In a subsequent order, the court found the Company was a prevailing party under the EAJA, and the government was not substantially justified in its position. Permitting the Company to amend its application to reflect a cost of living increase affecting the fees, the court awarded $21,546.63 in attorney fees and $3,491.50 in costs.
We begin by distilling the parties' arguments to appreciate the particular posture of this appeal. Essentially, the Secretary contends because the district court was powerless to grant the relief the Company ultimately sought, the Company cannot be deemed a prevailing party in the district court proceeding under the EAJA. The Secretary's argument relies on the Tucker Act, 28 U.S.C. § 1491, which makes the Claims Court the exclusive forum for monetary claims over $10,000 against government agencies. In contrast, the Company maintains it got what it wanted. The declaratory judgment action catalyzed a successful outcome, forcing the Secretary to follow his own regulations and afford the Company due process. Throughout the action, the Company maintains, the Secretary has searched for a theory to obfuscate the fact of its clear statutory duty. The Company urges the district court properly understood the ruse and afforded equitable relief.
Nevertheless, because the Secretary has challenged the district court's jurisdiction in these proceedings, we must first be assured it was properly exercised.9 Before the district court, the Company alleged jurisdiction under 28 U.S.C. §§ 1331 (federal question);10 1361 (action to compel an officer of the United States to perform his duty); 2201 (Declaratory Judgment Act); 2202 (further relief under Declaratory Judgment Act); and 10 U.S.C. § 2207 (the Gratuities Act). As previously noted, the Company sought nonmonetary relief to compel the Secretary to provide notice and a hearing under the Gratuities Act; and monetary relief to lift the suspension of payments under the Gratuities Act permitting final payment of $175,154.07 still owing on its $999,440.40 contract with the government. Although the Gratuities Act served as the basis of federal question jurisdiction, the Company's right to recover derives from the contract itself.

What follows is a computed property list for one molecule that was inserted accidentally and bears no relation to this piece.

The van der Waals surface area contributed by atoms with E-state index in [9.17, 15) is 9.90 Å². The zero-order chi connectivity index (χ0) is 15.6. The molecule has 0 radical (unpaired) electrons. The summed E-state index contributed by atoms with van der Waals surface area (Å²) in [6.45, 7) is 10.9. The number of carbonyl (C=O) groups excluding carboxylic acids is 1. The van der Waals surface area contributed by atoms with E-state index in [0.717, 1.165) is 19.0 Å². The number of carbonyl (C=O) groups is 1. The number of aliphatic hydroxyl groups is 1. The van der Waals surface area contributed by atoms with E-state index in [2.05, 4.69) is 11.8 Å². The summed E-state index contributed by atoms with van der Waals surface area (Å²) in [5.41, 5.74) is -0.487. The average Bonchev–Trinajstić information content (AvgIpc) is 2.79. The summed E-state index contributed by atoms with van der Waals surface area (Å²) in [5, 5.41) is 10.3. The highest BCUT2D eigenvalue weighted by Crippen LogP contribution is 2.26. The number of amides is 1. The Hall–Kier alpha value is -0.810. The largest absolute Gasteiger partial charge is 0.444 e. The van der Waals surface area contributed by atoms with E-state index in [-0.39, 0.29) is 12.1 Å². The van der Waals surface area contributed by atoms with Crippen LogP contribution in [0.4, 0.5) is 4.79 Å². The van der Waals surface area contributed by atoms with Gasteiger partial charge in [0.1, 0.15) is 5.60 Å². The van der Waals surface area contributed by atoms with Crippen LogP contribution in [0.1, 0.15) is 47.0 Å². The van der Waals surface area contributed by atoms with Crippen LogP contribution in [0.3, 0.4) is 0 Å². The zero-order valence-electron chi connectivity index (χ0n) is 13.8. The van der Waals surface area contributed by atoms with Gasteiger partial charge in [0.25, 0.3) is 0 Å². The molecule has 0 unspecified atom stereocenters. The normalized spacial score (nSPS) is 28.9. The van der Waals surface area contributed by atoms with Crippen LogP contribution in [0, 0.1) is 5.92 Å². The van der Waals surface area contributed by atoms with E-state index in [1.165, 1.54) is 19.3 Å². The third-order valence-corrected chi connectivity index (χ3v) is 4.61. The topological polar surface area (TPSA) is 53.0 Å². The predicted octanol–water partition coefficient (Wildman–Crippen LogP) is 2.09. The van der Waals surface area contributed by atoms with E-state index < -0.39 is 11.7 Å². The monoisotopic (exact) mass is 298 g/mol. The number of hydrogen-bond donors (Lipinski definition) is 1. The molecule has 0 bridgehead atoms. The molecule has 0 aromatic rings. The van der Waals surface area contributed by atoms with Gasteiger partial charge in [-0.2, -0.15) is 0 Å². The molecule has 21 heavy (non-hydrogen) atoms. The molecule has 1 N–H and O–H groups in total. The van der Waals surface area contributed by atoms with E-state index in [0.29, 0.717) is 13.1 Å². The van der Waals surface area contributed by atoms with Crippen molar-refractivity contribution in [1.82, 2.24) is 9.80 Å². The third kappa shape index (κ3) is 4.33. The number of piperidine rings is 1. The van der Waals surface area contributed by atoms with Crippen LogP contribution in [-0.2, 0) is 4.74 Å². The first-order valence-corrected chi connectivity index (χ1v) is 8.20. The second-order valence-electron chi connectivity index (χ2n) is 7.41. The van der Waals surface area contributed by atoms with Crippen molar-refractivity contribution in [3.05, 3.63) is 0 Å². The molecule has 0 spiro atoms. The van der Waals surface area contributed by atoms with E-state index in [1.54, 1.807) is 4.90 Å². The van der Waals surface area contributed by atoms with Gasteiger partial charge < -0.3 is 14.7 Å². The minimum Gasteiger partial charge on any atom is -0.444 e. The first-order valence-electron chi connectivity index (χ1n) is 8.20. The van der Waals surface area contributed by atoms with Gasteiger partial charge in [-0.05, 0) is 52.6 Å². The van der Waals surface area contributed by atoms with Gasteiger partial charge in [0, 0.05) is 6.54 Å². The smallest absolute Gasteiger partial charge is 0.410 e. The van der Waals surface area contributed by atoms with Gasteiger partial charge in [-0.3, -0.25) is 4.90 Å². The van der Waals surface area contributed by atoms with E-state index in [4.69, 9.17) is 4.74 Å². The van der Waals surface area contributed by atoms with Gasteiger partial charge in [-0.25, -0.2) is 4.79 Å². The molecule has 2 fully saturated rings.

Thus, the question before us is whether the district court, having transferred the monetary claim to the Claims Court, properly retained jurisdiction over the Company's nonmonetary claims as a predicate to its awarding attorney fees under the EAJA.11 How we perceive the nature of this action and characterize the relief sought resolve the question.
In State of New Mexico v. Regan, 745 F.2d 1318, 1322 (10th Cir.1984), cert. denied, 471 U.S. 1065, 105 S.Ct. 2138, 85 L.Ed.2d 496 (1985), we articulated a "prime objective" or "essential purpose" inquiry to decide whether the Claims Court has exclusive jurisdiction over a claim combining monetary and nonmonetary relief. New Mexico sought a declaration that the Secretary of the Treasury had improperly calculated state royalties to be paid by the federal government and a monetary award of past royalties and prejudgment interest due based upon the Mineral Lands Leasing Act. New Mexico's claim exceeded $10,000. Finding the suit's primary objective was to recover money owed by the sovereign, we stated, "[T]he Claims Court's exclusive jurisdiction may not be avoided by framing a complaint in the district court as one seeking injunctive, declaratory, or mandatory relief when, in reality, the thrust of the suit is one seeking money from the United States." Id. (citations omitted).
This analysis was applied in Hamilton Stores, Inc. v. Hodel, 925 F.2d 1272 (10th Cir.1991), in which a concessionaire in Yellowstone National Park sued the Secretary of the Interior for failure to obtain certain contractural and statutory rights. Scrutinizing the complaint to determine whether the action was, in fact, a disguised effort to obtain monetary damages from the United States, we concluded plaintiff principally sought an opportunity to protect its preferential right to provide services in the parks under the Concessions Policy Act of 1965. Id. at 1279. The district court's federal question jurisdiction was therefore appropriately exercised. See also Rogers v. Ink, 766 F.2d 430 (10th Cir.1985), cert. denied, 490 U.S. 1034, 109 S.Ct. 1930, 104 L.Ed.2d 403 (1989).